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Research Article

Initial Severity and Antidepressant Benefits: A Meta-Analysis of Data Submitted to the Food and Drug Administration

  • Irving Kirsch mail,

    To whom correspondence should be addressed. E-mail: i.kirsch@hull.ac.uk

    Affiliation: Department of Psychology, University of Hull, Hull, United Kingdom

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  • Brett J Deacon,

    Affiliation: University of Wyoming, Laramie, Wyoming, United States of America

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  • Tania B Huedo-Medina,

    Affiliation: Center for Health, Intervention, and Prevention, University of Connecticut, Storrs, Connecticut, United States of America

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  • Alan Scoboria,

    Affiliation: Department of Psychology, University of Windsor, Windsor, Ontario, Canada

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  • Thomas J Moore,

    Affiliation: Institute for Safe Medication Practices, Huntingdon Valley, Pennsylvania, United States of America

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  • Blair T Johnson

    Affiliation: Center for Health, Intervention, and Prevention, University of Connecticut, Storrs, Connecticut, United States of America

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  • Published: February 26, 2008
  • DOI: 10.1371/journal.pmed.0050045

Reader Comments (48)

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Omega-3 fatty acids as a first line intervention for depression?

Posted by plosmedicine on 31 Mar 2009 at 00:22 GMT

Author: Lee E. Sieswerda
Position: Epidemiologist and Assistant Professor
Institution: Thunder Bay District Health Unit and Northern Ontario School of Medicine, Thunder Bay, Ontario, Canada
E-mail: Lee.Sieswerda@tbdhu.com
Additional Authors: Brian M. Ross, Northern Ontario School of Medicine, Thunder Bay, Ontario, Canada
Submitted Date: February 29, 2008
Published Date: March 3, 2008
This comment was originally posted as a “Reader Response” on the publication date indicated above. All Reader Responses are now available as comments.

We read with interest the article by Kirsch et al [1] because we recently published a meta-analysis of the effectiveness of supplementation with omega-3 fatty acids on improving depression scores.[2] All of the studies in our meta-analysis were randomized, placebo-controlled trials and varied in length from four weeks to four months, with most being three months or longer, and the participants mostly had mild to moderate depression. Our meta-analysis found omega-3 fatty acid supplementation improved HRSD scores by an average of 0.79 standard deviations better than placebo. This effect size is in the same range as what Kirsch et al found in this meta-analysis of antidepressant drugs.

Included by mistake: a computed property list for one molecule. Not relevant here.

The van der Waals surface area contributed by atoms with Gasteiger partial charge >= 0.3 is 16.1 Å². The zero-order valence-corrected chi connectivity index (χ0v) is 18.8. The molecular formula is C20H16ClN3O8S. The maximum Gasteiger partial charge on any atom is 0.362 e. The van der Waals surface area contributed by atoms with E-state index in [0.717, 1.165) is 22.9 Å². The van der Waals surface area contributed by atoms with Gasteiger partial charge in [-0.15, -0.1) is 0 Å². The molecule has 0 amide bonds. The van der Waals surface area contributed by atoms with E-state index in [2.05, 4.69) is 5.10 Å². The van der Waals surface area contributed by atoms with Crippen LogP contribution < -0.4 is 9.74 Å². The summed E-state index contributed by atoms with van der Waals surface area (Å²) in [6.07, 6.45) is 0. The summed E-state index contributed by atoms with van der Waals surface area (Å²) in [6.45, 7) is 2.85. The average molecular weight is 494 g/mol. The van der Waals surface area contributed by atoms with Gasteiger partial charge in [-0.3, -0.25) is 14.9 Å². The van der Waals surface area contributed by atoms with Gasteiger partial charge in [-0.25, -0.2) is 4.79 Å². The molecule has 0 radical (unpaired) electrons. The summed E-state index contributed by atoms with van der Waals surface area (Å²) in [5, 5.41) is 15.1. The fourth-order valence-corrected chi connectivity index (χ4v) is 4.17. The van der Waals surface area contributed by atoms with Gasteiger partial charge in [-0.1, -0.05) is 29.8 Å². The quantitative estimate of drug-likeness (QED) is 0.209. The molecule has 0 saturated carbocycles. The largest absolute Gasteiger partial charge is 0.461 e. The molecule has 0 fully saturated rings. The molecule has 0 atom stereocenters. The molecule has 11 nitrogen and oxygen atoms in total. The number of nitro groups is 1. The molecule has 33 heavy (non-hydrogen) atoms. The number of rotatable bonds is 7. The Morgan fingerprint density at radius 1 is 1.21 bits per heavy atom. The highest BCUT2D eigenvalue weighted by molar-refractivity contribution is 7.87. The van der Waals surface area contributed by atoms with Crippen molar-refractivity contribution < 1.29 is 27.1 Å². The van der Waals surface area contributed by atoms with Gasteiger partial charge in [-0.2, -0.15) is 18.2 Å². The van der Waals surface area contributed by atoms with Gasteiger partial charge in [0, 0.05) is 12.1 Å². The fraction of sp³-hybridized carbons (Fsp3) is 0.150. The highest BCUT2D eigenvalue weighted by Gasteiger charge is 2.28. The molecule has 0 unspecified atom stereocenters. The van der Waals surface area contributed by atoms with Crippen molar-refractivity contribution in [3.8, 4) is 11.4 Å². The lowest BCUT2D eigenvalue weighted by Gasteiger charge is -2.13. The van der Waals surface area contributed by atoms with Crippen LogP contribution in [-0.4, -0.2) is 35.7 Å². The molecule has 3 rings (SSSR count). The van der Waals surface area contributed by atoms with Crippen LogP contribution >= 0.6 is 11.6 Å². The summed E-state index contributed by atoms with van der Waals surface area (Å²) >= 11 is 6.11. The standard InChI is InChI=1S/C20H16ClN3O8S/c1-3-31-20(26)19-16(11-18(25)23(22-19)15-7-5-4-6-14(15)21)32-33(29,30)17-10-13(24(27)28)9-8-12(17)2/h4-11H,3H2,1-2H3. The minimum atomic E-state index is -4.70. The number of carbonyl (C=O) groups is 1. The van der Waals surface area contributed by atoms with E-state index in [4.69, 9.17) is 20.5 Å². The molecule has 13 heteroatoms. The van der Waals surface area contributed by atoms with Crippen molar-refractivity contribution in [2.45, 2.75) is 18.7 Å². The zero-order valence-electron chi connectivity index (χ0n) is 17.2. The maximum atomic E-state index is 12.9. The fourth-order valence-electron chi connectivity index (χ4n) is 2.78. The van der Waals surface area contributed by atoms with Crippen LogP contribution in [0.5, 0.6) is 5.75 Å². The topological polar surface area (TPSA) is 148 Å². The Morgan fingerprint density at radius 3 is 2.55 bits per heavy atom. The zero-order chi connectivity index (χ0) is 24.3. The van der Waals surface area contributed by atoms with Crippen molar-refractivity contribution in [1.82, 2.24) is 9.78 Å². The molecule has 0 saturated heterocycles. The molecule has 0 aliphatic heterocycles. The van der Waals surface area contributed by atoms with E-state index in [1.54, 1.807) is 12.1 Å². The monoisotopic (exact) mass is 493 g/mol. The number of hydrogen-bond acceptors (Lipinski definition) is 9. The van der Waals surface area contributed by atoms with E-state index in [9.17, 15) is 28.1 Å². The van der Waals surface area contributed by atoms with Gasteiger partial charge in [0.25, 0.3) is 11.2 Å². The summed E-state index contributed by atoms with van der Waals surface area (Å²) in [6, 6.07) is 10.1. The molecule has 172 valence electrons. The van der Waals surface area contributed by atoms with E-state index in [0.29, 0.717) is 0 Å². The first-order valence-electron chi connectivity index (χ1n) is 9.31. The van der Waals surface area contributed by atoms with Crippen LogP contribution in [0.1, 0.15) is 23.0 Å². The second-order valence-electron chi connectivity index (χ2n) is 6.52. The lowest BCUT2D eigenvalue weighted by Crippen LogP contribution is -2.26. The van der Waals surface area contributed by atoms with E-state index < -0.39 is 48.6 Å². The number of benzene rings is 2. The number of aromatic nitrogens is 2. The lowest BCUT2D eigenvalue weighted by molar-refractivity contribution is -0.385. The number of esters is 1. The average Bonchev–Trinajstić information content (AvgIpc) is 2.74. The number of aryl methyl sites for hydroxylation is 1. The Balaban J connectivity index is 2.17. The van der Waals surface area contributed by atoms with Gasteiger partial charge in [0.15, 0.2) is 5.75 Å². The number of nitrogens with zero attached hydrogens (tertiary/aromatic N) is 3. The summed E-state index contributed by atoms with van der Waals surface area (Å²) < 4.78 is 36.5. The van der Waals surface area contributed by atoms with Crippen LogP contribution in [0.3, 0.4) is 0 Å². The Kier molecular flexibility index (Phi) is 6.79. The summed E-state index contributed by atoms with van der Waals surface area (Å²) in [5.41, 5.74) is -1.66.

Like this study, we also assessed the association between baseline scores and effect size, though we did so using meta-regression analysis. The average baseline HRSD scores among our trials varied from 11 to 26. We found that for trials with baseline HRSD scores less than 17 the average standardized mean difference (in standard deviations) was 0.48, compared to 1.01 in those trials with a mean baseline score greater than 17. Although the standardized mean difference was more than twice as great among those with higher baseline scores, the association was not statistically significant in our meta-analysis, perhaps because several of the trials did not include baseline information. Our conclusion from this analysis was somewhat different from the authors of this study, however. We concluded that the lower effect sizes at lower baseline severity scores represented a floor effect, whereby those with lower baseline scores would have less potential for improvement. Alternatively, you could describe this association between baseline severity score and effect size as regression-to-the-mean.

So what can we learn from these two meta-analyses? First, it is important to remember that meta-analysis does not really "prove" anything. No two trials are identical and there is heterogeneity among the trial results. However, one interesting hypothesis based on these data is that while antidepressant drugs are certainly effective, if we take into account cost, side effects, and relative effectiveness, patients with mild to moderate depression may be better off increasing their intake of omega-3 fatty acids (especially EPA) rather than taking antidepressant drugs. We state this as an hypothesis to be tested, not as a conclusion. As far as we are aware, there are no trials comparing omega-3 fatty acid supplementation directly to antidepressants, but such a trial would be interesting and potentially fruitful for patients. We may find that increasing dietary omega-3 fatty acids or taking a high-quality fish or flax oil supplement may be an effective first line intervention for patients with mild to moderate depression, and that many patients may never need to go on powerful anti-depressant drugs.

References

[1] Kirsch I, Deacon BJ, Huedo-Medina TB, Scoboria A, Moore TJ, et al. (2008) Initial severity and antidepressant Benefits: a meta-analysis of data submitted to the Food and Drug Administration. PLoS Med 5(2): e45.

[2] Ross BM, Seguin J, Sieswerda LE. (2007) Omega-3 fatty acids as treatments for mental illness: which disorder and which fatty acid? Lipids in Health and Disease 6: 21. Open access at: http://www.lipidworld.com....

No competing interests declared.